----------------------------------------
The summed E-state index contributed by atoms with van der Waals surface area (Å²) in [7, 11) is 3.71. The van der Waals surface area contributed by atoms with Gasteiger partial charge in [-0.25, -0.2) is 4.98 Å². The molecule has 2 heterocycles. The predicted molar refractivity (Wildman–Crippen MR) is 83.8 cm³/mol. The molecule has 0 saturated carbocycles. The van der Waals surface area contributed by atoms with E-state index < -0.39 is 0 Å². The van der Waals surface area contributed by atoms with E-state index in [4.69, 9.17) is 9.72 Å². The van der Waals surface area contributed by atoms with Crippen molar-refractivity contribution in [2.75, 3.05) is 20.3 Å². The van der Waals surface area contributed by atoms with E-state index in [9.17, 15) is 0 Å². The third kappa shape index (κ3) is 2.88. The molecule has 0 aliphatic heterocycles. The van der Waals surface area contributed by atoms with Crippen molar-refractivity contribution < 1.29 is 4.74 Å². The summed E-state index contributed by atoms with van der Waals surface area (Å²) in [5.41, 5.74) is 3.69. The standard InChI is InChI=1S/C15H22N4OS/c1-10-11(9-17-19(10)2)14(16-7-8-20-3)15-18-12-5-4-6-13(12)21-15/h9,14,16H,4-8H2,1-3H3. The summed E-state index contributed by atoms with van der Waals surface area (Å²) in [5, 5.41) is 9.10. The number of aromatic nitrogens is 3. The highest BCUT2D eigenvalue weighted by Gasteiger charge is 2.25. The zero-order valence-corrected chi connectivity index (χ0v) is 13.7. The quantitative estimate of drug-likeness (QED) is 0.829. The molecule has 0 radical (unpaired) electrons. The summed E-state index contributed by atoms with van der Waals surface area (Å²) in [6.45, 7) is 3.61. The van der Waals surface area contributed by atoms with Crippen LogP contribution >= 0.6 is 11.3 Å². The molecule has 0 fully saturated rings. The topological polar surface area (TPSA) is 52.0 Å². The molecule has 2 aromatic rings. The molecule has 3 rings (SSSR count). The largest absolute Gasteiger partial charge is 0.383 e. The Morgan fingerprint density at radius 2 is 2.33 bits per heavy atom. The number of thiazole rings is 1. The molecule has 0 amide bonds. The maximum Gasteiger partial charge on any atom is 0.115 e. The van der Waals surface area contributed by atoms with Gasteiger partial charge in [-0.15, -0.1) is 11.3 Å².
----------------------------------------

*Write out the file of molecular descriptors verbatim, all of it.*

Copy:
The summed E-state index contributed by atoms with van der Waals surface area (Å²) in [7, 11) is 3.71. The van der Waals surface area contributed by atoms with Gasteiger partial charge in [-0.25, -0.2) is 4.98 Å². The molecule has 2 heterocycles. The predicted molar refractivity (Wildman–Crippen MR) is 83.8 cm³/mol. The molecule has 0 saturated carbocycles. The van der Waals surface area contributed by atoms with E-state index < -0.39 is 0 Å². The van der Waals surface area contributed by atoms with E-state index in [4.69, 9.17) is 9.72 Å². The van der Waals surface area contributed by atoms with Crippen molar-refractivity contribution in [2.75, 3.05) is 20.3 Å². The van der Waals surface area contributed by atoms with E-state index in [9.17, 15) is 0 Å². The third kappa shape index (κ3) is 2.88. The molecule has 0 aliphatic heterocycles. The van der Waals surface area contributed by atoms with Crippen molar-refractivity contribution < 1.29 is 4.74 Å². The summed E-state index contributed by atoms with van der Waals surface area (Å²) in [5.41, 5.74) is 3.69. The standard InChI is InChI=1S/C15H22N4OS/c1-10-11(9-17-19(10)2)14(16-7-8-20-3)15-18-12-5-4-6-13(12)21-15/h9,14,16H,4-8H2,1-3H3. The summed E-state index contributed by atoms with van der Waals surface area (Å²) in [5, 5.41) is 9.10. The number of aromatic nitrogens is 3. The highest BCUT2D eigenvalue weighted by Gasteiger charge is 2.25. The zero-order valence-corrected chi connectivity index (χ0v) is 13.7. The quantitative estimate of drug-likeness (QED) is 0.829. The molecule has 0 radical (unpaired) electrons. The summed E-state index contributed by atoms with van der Waals surface area (Å²) in [6.45, 7) is 3.61. The van der Waals surface area contributed by atoms with Crippen LogP contribution >= 0.6 is 11.3 Å². The molecule has 0 fully saturated rings. The topological polar surface area (TPSA) is 52.0 Å². The molecule has 2 aromatic rings. The molecule has 3 rings (SSSR count). The largest absolute Gasteiger partial charge is 0.383 e. The Morgan fingerprint density at radius 2 is 2.33 bits per heavy atom. The number of thiazole rings is 1. The molecule has 0 amide bonds. The maximum Gasteiger partial charge on any atom is 0.115 e. The van der Waals surface area contributed by atoms with Gasteiger partial charge in [-0.15, -0.1) is 11.3 Å².